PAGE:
• 2015.12.14
  • Shanghainese Breakfast – “Four Heavenly Kings”
What comes to your mind when you think about breakfast in Shanghai?  In Shanghai, the four classic foods of dabing (Chinese pancake), youtiao (Chinese doughnut), doujiang (soymilk) and cifan (steamed sticky rice ball) are called the “Four Heavenly Kings,” and are served for breakfast in every home.

Dabing, made by kneading flour, pressing into a flat cake and pan-frying it, comes in one of two types – sweet or salty. The sweet flavored dabing is made by adding a small amount of sesame and sugar to the flour, resulting in a savory, addicting cake. I especially recommend trying fresh dabing. Green onions accent the salty flavored dabing and its saltiness as well as the fragrant smell can be addictive. Since they’re both so delicious, I highly recommend tasting both types of dabing if you have a chance to visit Shanghai.

Youtiao is fried Chinese-style bread with a long, thin shape. The balance of the crispy texture on the surface and the moist insides is just sublime, perfect for someone who enjoys going all out from breakfast. The bread itself is quite bland in taste, so people drop some soy sauce on it or dip it in hot doujiang or in hot water to eat it. I personally recommend dipping it in doujiang. It can taste greasy by itself, but dipping it in doujiang can give it a milder flavor.

Doujiang is soymilk, which the Japanese are familiar with as well, and a sweet kind as well as a salty kind of doujiang can be found in China. The Shanghainese like the salty Shanghai-style doujiang with dried shrimp, Sichuan pickles, small pieces of youtiao and green onions inside. Add a bit of Chinese chili oil as a secret ingredient for a richer flavor and turn it into the supreme dish.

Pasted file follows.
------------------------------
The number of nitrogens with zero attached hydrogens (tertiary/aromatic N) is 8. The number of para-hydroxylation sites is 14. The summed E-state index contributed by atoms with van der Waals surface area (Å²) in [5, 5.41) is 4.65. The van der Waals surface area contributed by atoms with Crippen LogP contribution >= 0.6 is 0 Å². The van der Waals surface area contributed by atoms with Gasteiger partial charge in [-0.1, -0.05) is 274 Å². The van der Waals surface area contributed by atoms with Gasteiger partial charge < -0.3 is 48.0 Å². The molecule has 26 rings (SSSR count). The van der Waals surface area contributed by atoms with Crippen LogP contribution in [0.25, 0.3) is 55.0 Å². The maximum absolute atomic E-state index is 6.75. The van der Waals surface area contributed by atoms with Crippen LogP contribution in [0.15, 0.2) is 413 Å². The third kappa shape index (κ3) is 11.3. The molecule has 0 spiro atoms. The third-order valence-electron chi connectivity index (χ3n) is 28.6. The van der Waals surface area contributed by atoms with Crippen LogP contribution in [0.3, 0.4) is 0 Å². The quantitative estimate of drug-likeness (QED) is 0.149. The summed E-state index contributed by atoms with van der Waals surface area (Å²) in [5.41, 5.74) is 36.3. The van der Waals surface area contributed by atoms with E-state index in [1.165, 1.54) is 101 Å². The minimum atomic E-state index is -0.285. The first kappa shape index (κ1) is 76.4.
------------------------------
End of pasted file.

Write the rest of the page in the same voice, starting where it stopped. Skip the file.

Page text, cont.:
Cifan is like a Chinese version rice ball. The difference from Japanese rice balls is that cifan uses glutinous rice. The fillings, which you can choose based on your preference, include youtiao, Sichuan pickles and minced meat. Its seasoning with salt is just right and perfect. One cifan alone can be very filling. As the glutinous rice is slightly sweet and sticky, it can keep you going and is commonly eaten for breakfast. It’s a local dish, available at street stalls and food courts anywhere.


Why don’t you give these classic foods a try when you have a chance to visit China? They’re all delicious and you’re sure to find them addicting!


  • Hironari Masuda
  • JobCorporate Management

After working at Shanghai Television, he has been active as a reporter living in Japan for the fashion magazine “The Big City” and as a Chinese copywriter for an advertising company. He formed his own company in 2001 that focuses on media to provide services that attract Asian tourists. He served as the Chairman of the Steering Committee and as a stage manager for the “Asian Music Festival.” He also publishes a free magazine which is distributed by local travel agencies in China, Hong Kong and Taiwan, and manages a travel portal site encouraging Chinese people to visit Japan.

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